Happy Chinese New Year – Kung Hei Fat Choy! (Cantonese) or Gong Xi Fa Cai! (Mandarin). The Year of the Rabbit starts Sunday, but did you know that other Asian countries may be celebrating the Year of the Cat?

Canadians across the country will take part in Chinese New Year celebrations this weekend. And maybe this is a chance to recommit to the New Year’s resolution you may have already given up on (because according to some sources, most of us would have done just that as of last Thursday).

Chinese New Year is also known as the Lunar New Year and it’s celebrated in various parts of Asia – Tibet and Mongolia follow a similar lunar calendar that will start the Year of the Rabbit on Feb. 20.

So for your weekend reading pleasure, I’ve reached across the global network of The Conversation to assemble a package that explains everything you need to know about the Year of the Rabbit (and rabbits themselves), as well as some motivational articles about setting new goals (because it’s never too late).

I hope you will take time this weekend to listen to the latest episode of The Conversation Weekly podcast, which this week is hosted by our very own Nehal El-Hadi.

Have a great weekend and we’ll be back in your Inbox on Monday.

Scott White

CEO | Editor-in-Chief

Weekend Reads: The Year of the Rabbit (or Cat)

In the Year of the Rabbit, spare a thought for all these wonderful endangered bunny species

Emma Sherratt, University of Adelaide

You might think of bunnies as ubiquitous, but it’s actually a relatively small group of species – and many of them are unique, little-known, and in trouble.

This lunar year will be the Year of the Rabbit or the Year of the Cat, depending on where you live

Megan Bryson, University of Tennessee

In most parts of East Asia, the new year that begins on Jan. 22 corresponds to the rabbit. In Vietnam though it will usher in the Year of the Cat.

New year resolutions: why your brain isn’t wired to stick to them – and what to do instead

Pragya Agarwal, Loughborough University

We need to understand our brains to achieve true change.

Kicking off the new year by cleansing your body with a detox diet? A dietitian unpacks the science behind these fads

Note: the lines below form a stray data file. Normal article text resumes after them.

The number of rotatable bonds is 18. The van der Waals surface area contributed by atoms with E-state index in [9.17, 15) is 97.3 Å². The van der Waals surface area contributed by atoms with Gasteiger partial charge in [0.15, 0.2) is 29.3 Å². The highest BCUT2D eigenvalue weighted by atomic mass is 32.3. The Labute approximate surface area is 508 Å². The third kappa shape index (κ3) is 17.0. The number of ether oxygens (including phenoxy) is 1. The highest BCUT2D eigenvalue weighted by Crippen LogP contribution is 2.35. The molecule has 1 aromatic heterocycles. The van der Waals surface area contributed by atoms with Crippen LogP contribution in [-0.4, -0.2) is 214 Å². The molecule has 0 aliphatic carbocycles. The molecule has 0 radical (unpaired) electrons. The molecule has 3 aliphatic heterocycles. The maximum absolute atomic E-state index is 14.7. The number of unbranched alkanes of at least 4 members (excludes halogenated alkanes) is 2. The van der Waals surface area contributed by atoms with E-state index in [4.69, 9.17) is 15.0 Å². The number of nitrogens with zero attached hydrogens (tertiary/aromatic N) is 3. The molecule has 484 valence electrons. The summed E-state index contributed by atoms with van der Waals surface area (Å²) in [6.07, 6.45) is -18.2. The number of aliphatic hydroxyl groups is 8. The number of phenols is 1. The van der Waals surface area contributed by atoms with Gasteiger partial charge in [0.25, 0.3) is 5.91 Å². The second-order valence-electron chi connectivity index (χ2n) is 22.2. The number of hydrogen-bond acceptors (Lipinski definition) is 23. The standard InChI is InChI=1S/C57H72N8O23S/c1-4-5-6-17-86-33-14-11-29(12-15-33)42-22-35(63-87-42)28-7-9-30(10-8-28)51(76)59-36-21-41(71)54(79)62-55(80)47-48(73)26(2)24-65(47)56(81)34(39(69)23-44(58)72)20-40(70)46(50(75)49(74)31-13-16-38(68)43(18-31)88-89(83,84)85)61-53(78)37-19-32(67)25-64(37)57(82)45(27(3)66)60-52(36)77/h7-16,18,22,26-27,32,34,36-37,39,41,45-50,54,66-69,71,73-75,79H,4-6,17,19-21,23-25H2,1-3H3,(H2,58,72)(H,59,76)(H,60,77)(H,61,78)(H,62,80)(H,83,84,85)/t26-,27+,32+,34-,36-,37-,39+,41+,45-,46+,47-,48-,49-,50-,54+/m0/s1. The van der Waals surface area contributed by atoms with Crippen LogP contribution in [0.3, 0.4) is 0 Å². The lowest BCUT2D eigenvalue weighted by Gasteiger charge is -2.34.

Taylor Grasso, University of Colorado Anschutz Medical Campus

Detox diets and cleanses supposedly clear the body of allegedly toxic substances. But the evidence suggests otherwise.

It’s OK to aim lower with your new year’s exercise resolutions – a few minutes a day can improve your muscle strength

Ken Nosaka, Edith Cowan University

New research shows even one muscle contraction a day, for five days a week, is effective at improving muscle strength if you keep it up for a month.

12 ways to finally achieve your most elusive goals

Peter A. Heslin, UNSW Sydney; Lauren A. Keating, EM Lyon Business School; Ute-Christine Klehe, University of Giessen

Setting goals is one thing. Achieving them another. We’ve distilled the research down to 12 goal-enabling tips.

Where did the new year’s resolution come from? Well, we’ve been making them for 4,000 years

Joanne Dickson, Edith Cowan University

New Year resolutions continue to capture people’s imagination, hopes, and promises for betterment. Even after 4,000 years, the New Year continues to symbolise an opportunity for a fresh start.

How 19th-century Victorians’ wellness resolutions were about self-help — and playful ritual fun

Nicole Dufoe, University of Toronto

The 1859 book ‘Self-Help’ by Scottish journalist and physician Samuel Smiles was written in bite-sized pieces reminiscent of today’s wellness and lifestyle New Year tips.


Social welfare services are being cut across the world, but providing them is about more than just money – podcast

Nehal El-Hadi, The Conversation; Daniel Merino, The Conversation

Amid further strain on public funding, we ask: What’s the future of the welfare state in developed and developing nations?